Halfway through the Tuesday evening class, a break for a snack and some socializing is followed by more dancing, sometimes with different partners. Up-tempo music picks up the pace for reels and jigs. Smiles abound, and an occasional whoop goes up from the dancers, who stride in great circles and jump into the air.

Bagpipes seem a natural accompaniment to Scottish dance, but at events in which live music is played, it’s more likely to come from an accordion, fiddle or piano.

“I rarely play pipes for Silk & Thistle,” says dancer Mike Fitak, of Hanover Park. “The dancers are sensitive to the tempos, and it’s difficult to control with bagpipes.”

Fitak has been with Silk & Thistle since the early days of Fermilab, and he’s not shy about wearing a kilt to class, even in the dead of winter. Fitak is mostly of Polish descent, so his love of jigs and reels isn’t inherited. As a computer analyst by day, however, he seems to fit into a common belief that the Scottish steps appeal particularly to math and sciences people. “That seems to be the type drawn to this dance,” he says.

Newfield agrees: “I think it does appeal to people who think out interesting patterns, Scottish country dancing in particular.”

But Jensen has a different perspective. “I don’t see any correlation between Scottish dancing and physics,” he says. “It turns out that people who are in the sciences are also deeply involved in the arts. Science is artistic in a sense. You have to be curious and fascinated with the world around you.”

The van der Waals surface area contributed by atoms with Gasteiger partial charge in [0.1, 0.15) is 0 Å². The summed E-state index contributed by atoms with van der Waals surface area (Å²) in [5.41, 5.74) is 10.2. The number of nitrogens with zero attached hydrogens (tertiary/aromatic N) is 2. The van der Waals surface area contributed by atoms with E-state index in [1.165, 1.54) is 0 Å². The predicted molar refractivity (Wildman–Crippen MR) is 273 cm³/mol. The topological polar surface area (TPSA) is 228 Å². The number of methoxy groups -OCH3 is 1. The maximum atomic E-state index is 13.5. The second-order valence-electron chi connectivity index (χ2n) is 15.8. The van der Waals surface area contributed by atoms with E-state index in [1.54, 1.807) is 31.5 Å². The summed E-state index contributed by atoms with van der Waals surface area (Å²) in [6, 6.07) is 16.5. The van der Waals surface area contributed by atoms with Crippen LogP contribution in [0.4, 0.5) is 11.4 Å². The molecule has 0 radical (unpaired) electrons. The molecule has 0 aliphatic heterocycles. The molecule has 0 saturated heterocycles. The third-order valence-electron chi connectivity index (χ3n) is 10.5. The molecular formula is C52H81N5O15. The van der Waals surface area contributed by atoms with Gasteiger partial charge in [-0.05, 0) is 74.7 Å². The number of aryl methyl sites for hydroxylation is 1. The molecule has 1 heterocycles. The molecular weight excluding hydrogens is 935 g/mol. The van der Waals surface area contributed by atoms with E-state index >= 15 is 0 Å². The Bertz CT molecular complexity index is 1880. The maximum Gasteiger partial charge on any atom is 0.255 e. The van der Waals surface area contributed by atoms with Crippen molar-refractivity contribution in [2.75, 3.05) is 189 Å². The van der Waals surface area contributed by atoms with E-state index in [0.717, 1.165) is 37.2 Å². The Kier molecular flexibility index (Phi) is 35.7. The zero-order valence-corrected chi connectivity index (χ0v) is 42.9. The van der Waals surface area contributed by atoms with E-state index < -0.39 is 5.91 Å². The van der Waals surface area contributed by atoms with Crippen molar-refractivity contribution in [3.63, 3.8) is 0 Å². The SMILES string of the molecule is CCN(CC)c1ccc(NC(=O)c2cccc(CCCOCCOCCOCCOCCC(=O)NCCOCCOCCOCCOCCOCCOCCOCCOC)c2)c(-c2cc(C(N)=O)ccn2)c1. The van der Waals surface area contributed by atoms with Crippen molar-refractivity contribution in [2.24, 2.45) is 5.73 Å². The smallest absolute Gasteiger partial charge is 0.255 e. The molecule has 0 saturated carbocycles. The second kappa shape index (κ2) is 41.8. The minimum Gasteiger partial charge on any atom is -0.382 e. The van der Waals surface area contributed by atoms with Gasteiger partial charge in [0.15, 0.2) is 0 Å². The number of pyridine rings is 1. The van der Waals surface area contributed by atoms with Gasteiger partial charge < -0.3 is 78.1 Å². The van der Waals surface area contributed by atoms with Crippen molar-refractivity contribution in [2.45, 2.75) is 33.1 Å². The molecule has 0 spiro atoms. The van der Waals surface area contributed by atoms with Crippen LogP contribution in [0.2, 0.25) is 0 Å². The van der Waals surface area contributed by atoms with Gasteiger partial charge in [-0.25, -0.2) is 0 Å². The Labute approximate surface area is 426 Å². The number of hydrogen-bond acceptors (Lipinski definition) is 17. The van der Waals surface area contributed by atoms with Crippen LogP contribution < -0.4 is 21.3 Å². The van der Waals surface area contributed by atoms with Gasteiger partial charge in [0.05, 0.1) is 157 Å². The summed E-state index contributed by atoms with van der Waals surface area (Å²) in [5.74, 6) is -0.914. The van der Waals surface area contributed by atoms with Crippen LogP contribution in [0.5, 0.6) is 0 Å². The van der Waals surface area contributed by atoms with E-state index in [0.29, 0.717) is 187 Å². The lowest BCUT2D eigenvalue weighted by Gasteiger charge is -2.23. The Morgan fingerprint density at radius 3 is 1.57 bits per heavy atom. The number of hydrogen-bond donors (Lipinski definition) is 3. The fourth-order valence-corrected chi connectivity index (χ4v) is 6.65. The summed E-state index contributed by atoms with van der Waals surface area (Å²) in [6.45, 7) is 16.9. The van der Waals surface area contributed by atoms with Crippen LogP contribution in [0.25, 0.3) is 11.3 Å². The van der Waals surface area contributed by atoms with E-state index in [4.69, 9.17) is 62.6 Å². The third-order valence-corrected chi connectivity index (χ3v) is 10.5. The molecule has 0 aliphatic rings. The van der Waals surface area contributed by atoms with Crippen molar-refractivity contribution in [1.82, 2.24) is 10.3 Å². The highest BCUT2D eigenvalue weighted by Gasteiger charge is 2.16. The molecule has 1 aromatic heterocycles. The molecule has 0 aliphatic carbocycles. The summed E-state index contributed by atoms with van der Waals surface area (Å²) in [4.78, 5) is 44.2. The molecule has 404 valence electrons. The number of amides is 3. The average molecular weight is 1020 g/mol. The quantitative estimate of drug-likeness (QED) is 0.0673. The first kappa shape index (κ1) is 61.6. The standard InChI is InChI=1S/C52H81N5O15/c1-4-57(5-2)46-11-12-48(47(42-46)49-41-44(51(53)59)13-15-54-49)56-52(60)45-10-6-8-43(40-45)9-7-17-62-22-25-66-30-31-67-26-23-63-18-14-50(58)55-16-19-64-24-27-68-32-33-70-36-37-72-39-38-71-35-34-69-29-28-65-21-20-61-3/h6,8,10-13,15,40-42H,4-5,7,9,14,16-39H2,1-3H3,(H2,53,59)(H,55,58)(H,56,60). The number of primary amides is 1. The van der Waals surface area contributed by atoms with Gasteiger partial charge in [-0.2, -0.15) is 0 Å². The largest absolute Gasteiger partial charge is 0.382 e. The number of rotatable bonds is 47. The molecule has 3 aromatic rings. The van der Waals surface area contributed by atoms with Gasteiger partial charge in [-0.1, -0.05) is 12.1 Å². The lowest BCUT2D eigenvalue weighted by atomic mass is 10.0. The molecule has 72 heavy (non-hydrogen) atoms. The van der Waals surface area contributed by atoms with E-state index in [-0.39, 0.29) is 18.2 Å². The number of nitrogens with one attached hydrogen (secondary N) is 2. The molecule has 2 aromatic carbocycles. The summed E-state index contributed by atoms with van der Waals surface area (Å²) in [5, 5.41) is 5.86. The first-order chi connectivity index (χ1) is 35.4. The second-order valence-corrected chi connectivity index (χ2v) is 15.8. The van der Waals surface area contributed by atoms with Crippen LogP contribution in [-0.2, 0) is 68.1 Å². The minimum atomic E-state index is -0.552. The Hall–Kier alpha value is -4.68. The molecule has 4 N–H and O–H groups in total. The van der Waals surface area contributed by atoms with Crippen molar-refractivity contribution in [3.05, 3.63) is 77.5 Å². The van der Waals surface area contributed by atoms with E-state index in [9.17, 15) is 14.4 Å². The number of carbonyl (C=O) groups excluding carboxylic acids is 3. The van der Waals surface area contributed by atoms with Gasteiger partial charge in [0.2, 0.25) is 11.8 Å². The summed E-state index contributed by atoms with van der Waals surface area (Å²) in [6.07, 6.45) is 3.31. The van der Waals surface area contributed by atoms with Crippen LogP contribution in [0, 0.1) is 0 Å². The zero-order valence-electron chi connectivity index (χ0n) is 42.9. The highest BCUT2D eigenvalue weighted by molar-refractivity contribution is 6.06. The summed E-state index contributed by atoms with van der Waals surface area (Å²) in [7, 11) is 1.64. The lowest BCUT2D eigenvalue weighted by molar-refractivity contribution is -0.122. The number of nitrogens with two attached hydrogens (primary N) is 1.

He insists that Scottish dance has universal appeal.

“If I look at the people who dance with us, there’s a wonderful variety,” Jensen says. “They’re really not of one ilk at all.”

The group brings together people of various ethnic backgrounds and includes ages high school to senior citizen. Often, group members enjoy more than just dancing.

“I can think of two or three couples that have gotten married after dancing with the group,” says Fitak. “What’s nice is that it’s flirting set to music, in a way that there are boundaries. Part of what makes it fun is making your partner smile. When it was created, dancing was how the boys and girls could interact, with some parental supervision.”

Adds Newfield: “It can be flirty, but it’s safe.”

Flirty or not, the dancers also like to put on a good show, displaying their skills at the Museum of Science and Industry’s Christmas Around the World event, and various others, from Milwaukee to Valparaiso, Ind. Regardless of where they dance, it’s really all about the fun.

“This is social dancing,” says Newfield.

And if it’s exercise you’re after, why not do it in a social environment? “Partners are not necessary, as everyone dances with everyone,” says Newfield. “And, it’s free. Anybody from the community can come, not just the lab community.” For more information, visit Silk & Thistle Scottish Dancers’ website, www.fnal.gov/orgs/scottishdance/. Dances are held in the Fermilab auditorium June through August. ❚